Nearly half of millennials have taken an extended period of time off work as the majority of the UK workforce favours flexible working as the key to achieving a good work-life balance.
This was discovered by Fidelity International, an investment management services company, Modern Life Report, which found that 46 per cent of millennials have taken a substantial period of time off work and 55 per cent of people believing being able to work flexibly is important for their work-life balance.
The report found that over a third (35 per cent) or 2.5 million people from the UK’s workforce have taken at least two months off from working life. Out of this section, 22 per cent said they did so simply to take a break, while 20 per cent wanted to travel and 18 per cent for maternity/paternity leave.
However, some were forced in to this situation with 31 per cent being out of work due to illness and 27 per cent not being able to find a job.
This is in large contrast to millennials, with 42 per cent saying they traveled the world, 16 per cent try and find a new career, 13 per cent to focus on a hobby and 10 per cent to volunteer.
Just under a fifth (18 per cent) of employees believe taking such a period off work is vital to obtaining a work-life balance, with this number increasing to 24 per cent when you ask millennials.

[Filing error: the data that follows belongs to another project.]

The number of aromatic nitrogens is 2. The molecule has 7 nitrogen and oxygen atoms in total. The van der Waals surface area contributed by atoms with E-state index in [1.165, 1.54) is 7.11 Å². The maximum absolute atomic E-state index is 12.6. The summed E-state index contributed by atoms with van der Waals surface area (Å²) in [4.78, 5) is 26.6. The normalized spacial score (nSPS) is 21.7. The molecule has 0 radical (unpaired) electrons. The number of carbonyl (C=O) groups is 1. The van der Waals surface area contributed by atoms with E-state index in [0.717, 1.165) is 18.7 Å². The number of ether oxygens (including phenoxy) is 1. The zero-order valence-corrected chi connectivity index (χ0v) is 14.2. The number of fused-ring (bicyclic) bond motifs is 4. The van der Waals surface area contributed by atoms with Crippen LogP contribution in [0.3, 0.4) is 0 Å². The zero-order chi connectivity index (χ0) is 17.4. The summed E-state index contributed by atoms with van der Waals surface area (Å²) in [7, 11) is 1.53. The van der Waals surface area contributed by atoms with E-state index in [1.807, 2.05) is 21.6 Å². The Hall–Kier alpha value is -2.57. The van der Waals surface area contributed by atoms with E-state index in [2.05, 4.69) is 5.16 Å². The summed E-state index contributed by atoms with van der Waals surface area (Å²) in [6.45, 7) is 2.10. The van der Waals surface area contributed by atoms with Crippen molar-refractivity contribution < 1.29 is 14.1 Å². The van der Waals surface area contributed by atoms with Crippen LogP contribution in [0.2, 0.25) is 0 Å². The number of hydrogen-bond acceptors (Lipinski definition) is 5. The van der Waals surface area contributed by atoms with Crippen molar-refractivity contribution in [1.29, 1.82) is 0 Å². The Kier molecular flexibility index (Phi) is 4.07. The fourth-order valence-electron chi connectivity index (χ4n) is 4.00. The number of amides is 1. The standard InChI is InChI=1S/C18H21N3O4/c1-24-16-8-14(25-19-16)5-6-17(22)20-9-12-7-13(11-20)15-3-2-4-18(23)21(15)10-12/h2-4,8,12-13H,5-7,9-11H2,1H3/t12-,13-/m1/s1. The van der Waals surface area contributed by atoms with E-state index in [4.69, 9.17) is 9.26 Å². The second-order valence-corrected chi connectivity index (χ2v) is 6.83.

Tom Stevenson, investment director for personal investing at Fidelity International said:
Our relationship with work is changing. The old idea of a fairly even split between childhood and education, work and retirement no longer reflects how we are living our lives. Sometimes a new reality is forced on people by redundancy or illness, but for a growing number, a more flexible approach to work is a positive choice. Never before have we enjoyed such a range of options for how, where and when to earn a living.
Technology is one key area of change. Many office-based workers can now work as effectively from home as in a traditional workplace. Indeed, many employers are increasingly encouraging people to do at least part of the week out of the office.
The speed of change is another factor. What we needed to know at the start of our career will more than likely be obsolete at the end of it or even just a decade or two later. Retraining or simply a change of direction is the reality for many. Those mid-career changes open up the opportunity for breaks along the way, perhaps to travel, to study or to care for a family member.
In order to gather these results, Fidelity surveyed 2,016 people in the UK on their views about modern life including their current circumstance, readiness for different life events and plans for the future. The research was carried out by Opinium, a market research consultancy in April 2019.
Darius is the editor of HRreview. He has previously worked as a finance reporter for the Daily Express. He studied his journalism masters at Press Association Training and graduated from the University of York with a degree in History.